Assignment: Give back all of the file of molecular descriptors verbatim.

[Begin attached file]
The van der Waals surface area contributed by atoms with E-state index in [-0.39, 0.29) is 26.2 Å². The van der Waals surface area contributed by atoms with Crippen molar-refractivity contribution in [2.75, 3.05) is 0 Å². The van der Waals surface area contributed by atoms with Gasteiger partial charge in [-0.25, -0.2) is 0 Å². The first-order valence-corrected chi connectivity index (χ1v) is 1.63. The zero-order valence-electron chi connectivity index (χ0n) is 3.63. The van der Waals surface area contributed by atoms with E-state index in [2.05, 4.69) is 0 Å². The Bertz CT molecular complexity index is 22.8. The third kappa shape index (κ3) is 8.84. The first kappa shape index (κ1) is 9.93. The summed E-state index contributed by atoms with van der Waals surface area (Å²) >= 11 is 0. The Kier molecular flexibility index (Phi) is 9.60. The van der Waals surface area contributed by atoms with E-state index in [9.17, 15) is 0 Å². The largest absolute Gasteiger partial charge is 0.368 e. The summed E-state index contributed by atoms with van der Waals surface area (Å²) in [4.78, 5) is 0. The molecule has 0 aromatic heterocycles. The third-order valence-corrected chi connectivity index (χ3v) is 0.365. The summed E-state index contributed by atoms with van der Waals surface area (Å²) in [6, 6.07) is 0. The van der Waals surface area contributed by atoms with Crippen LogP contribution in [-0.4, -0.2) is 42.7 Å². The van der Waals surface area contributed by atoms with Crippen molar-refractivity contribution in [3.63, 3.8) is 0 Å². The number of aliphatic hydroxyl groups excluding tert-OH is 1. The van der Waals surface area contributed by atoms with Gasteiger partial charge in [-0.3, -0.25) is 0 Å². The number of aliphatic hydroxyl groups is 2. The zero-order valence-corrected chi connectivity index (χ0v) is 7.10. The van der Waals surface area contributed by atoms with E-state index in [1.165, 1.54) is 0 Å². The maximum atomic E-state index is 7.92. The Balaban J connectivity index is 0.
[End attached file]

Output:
The van der Waals surface area contributed by atoms with E-state index in [-0.39, 0.29) is 26.2 Å². The van der Waals surface area contributed by atoms with Crippen molar-refractivity contribution in [2.75, 3.05) is 0 Å². The van der Waals surface area contributed by atoms with Gasteiger partial charge in [-0.25, -0.2) is 0 Å². The first-order valence-corrected chi connectivity index (χ1v) is 1.63. The zero-order valence-electron chi connectivity index (χ0n) is 3.63. The van der Waals surface area contributed by atoms with E-state index in [2.05, 4.69) is 0 Å². The Bertz CT molecular complexity index is 22.8. The third kappa shape index (κ3) is 8.84. The first kappa shape index (κ1) is 9.93. The summed E-state index contributed by atoms with van der Waals surface area (Å²) >= 11 is 0. The Kier molecular flexibility index (Phi) is 9.60. The van der Waals surface area contributed by atoms with E-state index in [9.17, 15) is 0 Å². The largest absolute Gasteiger partial charge is 0.368 e. The summed E-state index contributed by atoms with van der Waals surface area (Å²) in [4.78, 5) is 0. The molecule has 0 aromatic heterocycles. The third-order valence-corrected chi connectivity index (χ3v) is 0.365. The summed E-state index contributed by atoms with van der Waals surface area (Å²) in [6, 6.07) is 0. The van der Waals surface area contributed by atoms with Crippen LogP contribution in [-0.4, -0.2) is 42.7 Å². The van der Waals surface area contributed by atoms with Crippen molar-refractivity contribution in [3.63, 3.8) is 0 Å². The number of aliphatic hydroxyl groups excluding tert-OH is 1. The van der Waals surface area contributed by atoms with Gasteiger partial charge in [-0.3, -0.25) is 0 Å². The number of aliphatic hydroxyl groups is 2. The zero-order valence-corrected chi connectivity index (χ0v) is 7.10. The van der Waals surface area contributed by atoms with E-state index in [1.165, 1.54) is 0 Å². The maximum atomic E-state index is 7.92. The Balaban J connectivity index is 0.